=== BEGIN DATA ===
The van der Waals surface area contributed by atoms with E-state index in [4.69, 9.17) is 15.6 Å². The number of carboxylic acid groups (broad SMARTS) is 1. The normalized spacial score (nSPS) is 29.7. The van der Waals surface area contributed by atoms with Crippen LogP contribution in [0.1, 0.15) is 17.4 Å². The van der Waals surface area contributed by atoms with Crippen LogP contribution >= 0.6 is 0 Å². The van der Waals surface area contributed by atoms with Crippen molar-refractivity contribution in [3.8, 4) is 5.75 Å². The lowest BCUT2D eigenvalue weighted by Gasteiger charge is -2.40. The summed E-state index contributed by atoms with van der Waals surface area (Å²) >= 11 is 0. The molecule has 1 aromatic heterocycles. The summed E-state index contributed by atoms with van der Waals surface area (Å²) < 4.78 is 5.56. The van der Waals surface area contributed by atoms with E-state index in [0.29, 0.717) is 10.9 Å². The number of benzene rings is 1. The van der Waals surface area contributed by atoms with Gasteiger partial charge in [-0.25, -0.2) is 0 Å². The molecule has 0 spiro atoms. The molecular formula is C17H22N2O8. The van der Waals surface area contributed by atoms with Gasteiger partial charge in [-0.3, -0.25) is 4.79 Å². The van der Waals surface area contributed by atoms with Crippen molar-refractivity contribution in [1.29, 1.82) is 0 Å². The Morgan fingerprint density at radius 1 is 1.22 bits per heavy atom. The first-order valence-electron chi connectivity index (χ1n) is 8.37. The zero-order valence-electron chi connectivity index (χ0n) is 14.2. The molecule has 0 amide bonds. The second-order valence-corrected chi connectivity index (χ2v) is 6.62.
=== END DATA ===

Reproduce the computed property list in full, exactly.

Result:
The van der Waals surface area contributed by atoms with E-state index in [4.69, 9.17) is 15.6 Å². The number of carboxylic acid groups (broad SMARTS) is 1. The normalized spacial score (nSPS) is 29.7. The van der Waals surface area contributed by atoms with Crippen LogP contribution in [0.1, 0.15) is 17.4 Å². The van der Waals surface area contributed by atoms with Crippen LogP contribution >= 0.6 is 0 Å². The van der Waals surface area contributed by atoms with Crippen molar-refractivity contribution in [3.8, 4) is 5.75 Å². The lowest BCUT2D eigenvalue weighted by Gasteiger charge is -2.40. The summed E-state index contributed by atoms with van der Waals surface area (Å²) >= 11 is 0. The molecule has 1 aromatic heterocycles. The summed E-state index contributed by atoms with van der Waals surface area (Å²) < 4.78 is 5.56. The van der Waals surface area contributed by atoms with E-state index in [0.29, 0.717) is 10.9 Å². The number of benzene rings is 1. The van der Waals surface area contributed by atoms with Gasteiger partial charge in [-0.25, -0.2) is 0 Å². The molecule has 0 spiro atoms. The molecular formula is C17H22N2O8. The van der Waals surface area contributed by atoms with Gasteiger partial charge in [-0.3, -0.25) is 4.79 Å². The van der Waals surface area contributed by atoms with Crippen molar-refractivity contribution in [1.29, 1.82) is 0 Å². The Morgan fingerprint density at radius 1 is 1.22 bits per heavy atom. The first-order valence-electron chi connectivity index (χ1n) is 8.37. The zero-order valence-electron chi connectivity index (χ0n) is 14.2. The molecule has 0 amide bonds. The second-order valence-corrected chi connectivity index (χ2v) is 6.62.